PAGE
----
PC-CA-0017-0003 | PC-CA-0017-0004 | PC-CA-0017-0005 | PC-CA-0017-0006 | PC-CA-0017-0007 | PC-CA-0017-0009 | PC-CA-0017-9000
Erickson, Arnold (California)
PC-CA-0017-0006
Fabela, Robert (California)
PC-CA-0017-0006
Fama, Steven (California)
PC-CA-0017-0003 | PC-CA-0017-0004 | PC-CA-0017-0005 | PC-CA-0017-0006 | PC-CA-0017-0009 | PC-CA-0017-9000
Good, Sarah A. (California)
PC-CA-0017-0006
Kharazi, H. Ty (California)
PC-CA-0017-0009 | PC-CA-0017-9000
Madrid, Alejandro (California)
PC-CA-0017-0005
McKay, Heather (California)
PC-CA-0017-0006
Scully, Joanne (California)
PC-CA-0017-0006
Shearer, J. Peter (California)
PC-CA-0017-0006
Solomon, Ellen (California)
PC-CA-0017-0003 | PC-CA-0017-0004
Specter, Donald H. (California)
PC-CA-0017-0003 | PC-CA-0017-0004 | PC-CA-0017-0005 | PC-CA-0017-0006 | PC-CA-0017-0009 | PC-CA-0017-9000
Steuer, David S. (California)
PC-CA-0017-0003 | PC-CA-0017-0004 | PC-CA-0017-0006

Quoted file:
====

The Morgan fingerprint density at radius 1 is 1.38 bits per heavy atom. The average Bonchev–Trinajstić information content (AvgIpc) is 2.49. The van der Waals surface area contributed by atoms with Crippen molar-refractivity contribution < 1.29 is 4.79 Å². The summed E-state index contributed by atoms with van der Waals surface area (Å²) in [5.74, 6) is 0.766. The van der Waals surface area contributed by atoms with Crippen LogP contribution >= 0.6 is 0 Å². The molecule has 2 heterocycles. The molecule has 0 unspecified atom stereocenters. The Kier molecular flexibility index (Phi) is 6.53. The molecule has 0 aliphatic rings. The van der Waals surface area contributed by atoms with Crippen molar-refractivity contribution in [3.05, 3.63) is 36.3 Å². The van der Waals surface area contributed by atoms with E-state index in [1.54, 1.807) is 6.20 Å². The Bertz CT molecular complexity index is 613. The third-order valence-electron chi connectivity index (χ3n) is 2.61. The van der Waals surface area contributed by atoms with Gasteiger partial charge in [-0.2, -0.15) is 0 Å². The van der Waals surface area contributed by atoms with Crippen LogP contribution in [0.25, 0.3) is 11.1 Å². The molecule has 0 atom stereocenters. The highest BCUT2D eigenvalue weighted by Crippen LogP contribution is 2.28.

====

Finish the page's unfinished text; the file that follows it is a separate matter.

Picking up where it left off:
Vanyo, Bruce G. (California)
PC-CA-0017-0006
Defendant's Lawyers Bancroft, David P. (California)
PC-CA-0017-9000
Caulfield, Richard H. (California)
PC-CA-0017-0005 | PC-CA-0017-0006
Gifford, Paul D. (California)
PC-CA-0017-0006
Hallam, Jeffrey C. (California)
PC-CA-0017-9000
Jenkins, William (California)
PC-CA-0017-0003 | PC-CA-0017-0004 | PC-CA-0017-0005
Jorgenson, Michael W. (California)
PC-CA-0017-9000
Lee, Susan Duncan (California)
PC-CA-0017-0006
Lundgren, Daniel E. (California)
PC-CA-0017-0006 | PC-CA-0017-0007
McKone, Michael M. (California)
PC-CA-0017-0005 | PC-CA-0017-0006
Moss, Jennifer A. (California)
PC-CA-0017-0006
O'Linn, Mildred K. (California)
PC-CA-0017-9000
Siggins, Peter J. (California)
PC-CA-0017-0001 | PC-CA-0017-0005 | PC-CA-0017-0006 | PC-CA-0017-9000
Slavin, Bruce Michael (California)
PC-CA-0017-0007
Turner, Sara E. (California)
PC-CA-0017-0009 | PC-CA-0017-9000
Williamson, George H. (California)
PC-CA-0017-0006
Wilson, David J. (California)
PC-CA-0017-9000
Other Lawyers Altshuler, Fred H. (California)
PC-CA-0017-9000
Lye, Linda (California)
PC-CA-0017-9000

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The Clearinghouse has been generously supported by the National Science Foundation.